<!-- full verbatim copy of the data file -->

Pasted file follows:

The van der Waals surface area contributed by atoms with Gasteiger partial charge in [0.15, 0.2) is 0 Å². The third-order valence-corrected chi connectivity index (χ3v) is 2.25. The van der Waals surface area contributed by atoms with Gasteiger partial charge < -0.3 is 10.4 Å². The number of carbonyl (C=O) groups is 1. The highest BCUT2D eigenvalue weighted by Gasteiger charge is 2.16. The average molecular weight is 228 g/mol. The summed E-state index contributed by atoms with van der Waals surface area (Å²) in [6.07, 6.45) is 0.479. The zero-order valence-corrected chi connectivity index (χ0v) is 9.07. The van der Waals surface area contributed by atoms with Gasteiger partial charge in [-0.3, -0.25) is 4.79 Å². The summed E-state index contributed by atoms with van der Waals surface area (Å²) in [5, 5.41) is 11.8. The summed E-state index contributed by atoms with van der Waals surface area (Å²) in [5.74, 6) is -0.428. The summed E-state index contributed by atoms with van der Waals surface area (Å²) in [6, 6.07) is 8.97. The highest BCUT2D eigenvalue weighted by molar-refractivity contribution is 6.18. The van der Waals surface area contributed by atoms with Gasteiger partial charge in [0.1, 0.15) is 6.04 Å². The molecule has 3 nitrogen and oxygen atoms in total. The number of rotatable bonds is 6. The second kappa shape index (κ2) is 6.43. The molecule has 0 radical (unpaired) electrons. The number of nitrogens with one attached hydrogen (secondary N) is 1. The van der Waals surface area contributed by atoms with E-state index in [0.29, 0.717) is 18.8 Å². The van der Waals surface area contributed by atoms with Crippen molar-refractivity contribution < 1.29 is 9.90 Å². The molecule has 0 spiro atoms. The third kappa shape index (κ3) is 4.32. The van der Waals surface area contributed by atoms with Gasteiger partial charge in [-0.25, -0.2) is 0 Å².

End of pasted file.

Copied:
The van der Waals surface area contributed by atoms with Gasteiger partial charge in [0.15, 0.2) is 0 Å². The third-order valence-corrected chi connectivity index (χ3v) is 2.25. The van der Waals surface area contributed by atoms with Gasteiger partial charge < -0.3 is 10.4 Å². The number of carbonyl (C=O) groups is 1. The highest BCUT2D eigenvalue weighted by Gasteiger charge is 2.16. The average molecular weight is 228 g/mol. The summed E-state index contributed by atoms with van der Waals surface area (Å²) in [6.07, 6.45) is 0.479. The zero-order valence-corrected chi connectivity index (χ0v) is 9.07. The van der Waals surface area contributed by atoms with Gasteiger partial charge in [-0.3, -0.25) is 4.79 Å². The summed E-state index contributed by atoms with van der Waals surface area (Å²) in [5, 5.41) is 11.8. The summed E-state index contributed by atoms with van der Waals surface area (Å²) in [5.74, 6) is -0.428. The summed E-state index contributed by atoms with van der Waals surface area (Å²) in [6, 6.07) is 8.97. The highest BCUT2D eigenvalue weighted by molar-refractivity contribution is 6.18. The van der Waals surface area contributed by atoms with Gasteiger partial charge in [0.1, 0.15) is 6.04 Å². The molecule has 3 nitrogen and oxygen atoms in total. The number of rotatable bonds is 6. The second kappa shape index (κ2) is 6.43. The molecule has 0 radical (unpaired) electrons. The number of nitrogens with one attached hydrogen (secondary N) is 1. The van der Waals surface area contributed by atoms with E-state index in [0.29, 0.717) is 18.8 Å². The van der Waals surface area contributed by atoms with Crippen molar-refractivity contribution < 1.29 is 9.90 Å². The molecule has 0 spiro atoms. The third kappa shape index (κ3) is 4.32. The van der Waals surface area contributed by atoms with Gasteiger partial charge in [-0.25, -0.2) is 0 Å².